What will the new electoral bill bring for Turkey?


The People’s Alliance has submitted its proposal to amend the electoral law to Parliament. As such, the debate over the early elections, which the opposition has repeatedly tried to revive, has completely lost its meaning.

The most controversial aspect of the bill – which proposes eight changes, such as lowering the threshold from 10% to 7% – is its intention to drastically reduce the influence of electoral alliances on the allocation of parliamentary seats. Experts have seen this attempt to ensure that the number of MPs from each party is determined by their respective share of the vote, rather than the largest parties within each alliance claiming a disproportionate share of those votes, as a step towards elimination of the impact of meaningless electoral alliances or alliances.

I strongly disagree with this argument.

Under the proposed rules, fringe parties, which are part of an alliance, can cross the 7% threshold and therefore claim parliamentary seats in constituencies where they have won enough votes to send their candidates to the Parliament.

Moreover, remaining a member of an electoral alliance remains important because of its impact on the presidential election.

Nevertheless, the fringe parties will indeed lose some of their advantage and, to some extent, their ability to negotiate terms relative to the system of electoral alliances that governed the 2018 elections.

What is the motivation?

There are many claims about what prompted this new arrangement. Some say the ruling alliance is seeking to drive a wedge between the six opposition parties, who are trying to work together and forcing a group of fringe parties to form a third electoral alliance.

It goes without saying that the project to reform the electoral system caught the opposition parties off guard. However, their initial reaction, very emotional, seemed exaggerated to me.

The new plan reflects a logic that seeks to reconcile “justice in representation” and “stability of government”. Of course, these proposed rules are likely to have an impact on the structure of existing electoral alliances.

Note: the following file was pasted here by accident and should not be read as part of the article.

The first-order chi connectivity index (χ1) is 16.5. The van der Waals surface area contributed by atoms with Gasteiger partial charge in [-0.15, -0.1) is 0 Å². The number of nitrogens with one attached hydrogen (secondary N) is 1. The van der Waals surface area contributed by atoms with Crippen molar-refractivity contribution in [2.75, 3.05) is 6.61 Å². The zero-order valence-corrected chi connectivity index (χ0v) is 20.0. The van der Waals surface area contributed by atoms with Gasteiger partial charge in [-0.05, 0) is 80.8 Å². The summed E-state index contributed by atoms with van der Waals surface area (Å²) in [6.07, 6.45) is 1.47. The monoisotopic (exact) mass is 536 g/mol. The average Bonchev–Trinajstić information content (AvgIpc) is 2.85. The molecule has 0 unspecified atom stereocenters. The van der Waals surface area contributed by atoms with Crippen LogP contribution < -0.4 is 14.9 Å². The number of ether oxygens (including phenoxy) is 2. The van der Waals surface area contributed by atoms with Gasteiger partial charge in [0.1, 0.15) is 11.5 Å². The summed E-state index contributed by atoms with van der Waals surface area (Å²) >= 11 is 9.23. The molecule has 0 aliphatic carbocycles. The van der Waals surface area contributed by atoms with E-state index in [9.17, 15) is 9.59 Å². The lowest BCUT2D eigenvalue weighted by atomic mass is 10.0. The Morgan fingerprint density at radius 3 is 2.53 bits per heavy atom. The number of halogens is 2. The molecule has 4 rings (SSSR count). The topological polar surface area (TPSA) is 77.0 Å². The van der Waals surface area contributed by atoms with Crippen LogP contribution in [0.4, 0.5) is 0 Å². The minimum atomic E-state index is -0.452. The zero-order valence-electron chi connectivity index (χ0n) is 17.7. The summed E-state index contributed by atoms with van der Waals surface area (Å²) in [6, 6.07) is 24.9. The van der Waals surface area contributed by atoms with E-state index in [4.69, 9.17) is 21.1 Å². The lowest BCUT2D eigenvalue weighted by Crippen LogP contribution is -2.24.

It should be expected to highlight the role of political parties and improve the health of Turkey’s political party system. Instead of electoral alliances rooted in “electoral algebra” alone, this could encourage strategic partnerships based on a shared vision and political preferences. The new regulations would also strengthen party organizations and political platforms at the expense of political leaders with ambitions to govern.

The new plan, which should have been implemented in 2018, aims to ensure that the fragmentation of partisan politics in Turkey does not lead to the country being governed by “coalitional presidentialism” – a bad example of the presidential system, as it is known. see it in Brazil, which makes it impossible to govern.

As Associate Professor Nebi Miş, who is director of political research at the Foundation for Political, Economic and Social Research (SETA), posits that the representation of dozens of political parties in the National Assembly could corrupt this political arena rather to improve the quality of democracy in this country.

popular votes

One of the impacts of the system of electoral alliances, which the presidential system implies, has been to encourage politicians to form their own parties without really worrying about the popular support they would enjoy.

The accumulation of votes within electoral alliances, coupled with the need for presidential candidates to secure a simple majority, gave fringe parties more power than they actually wielded.

Among other things, this situation has made it more difficult for the pro-opposition National Alliance to expand or take collective decisions.

It remains unclear whether the proposed changes would have a negative or positive impact on the opposition. Decreasing the power of marginal parties in negotiations could either strengthen or undermine existing alliances.

The possibility that the Party of Democracy and Progress (DEVA), the Party of the Future (GP), the Party of Felicity (SP) and the Democratic Party (DP) end up having to stand for election within the main party opposition Republican People’s Party (CHP) or Good Party (IP) tickets (or on the ticket of any party among them) would not prevent them from acting together as a united front of opposition or jointly support a presidential candidate.

While the CHP and IP will lose the ability to claim additional seats (through the allocation of “remaining votes” as in 2018), they will clearly be more comfortable with excessive demands from fringe parties – such as the equal representation and enough parliamentary seats to form a separate caucus for themselves.

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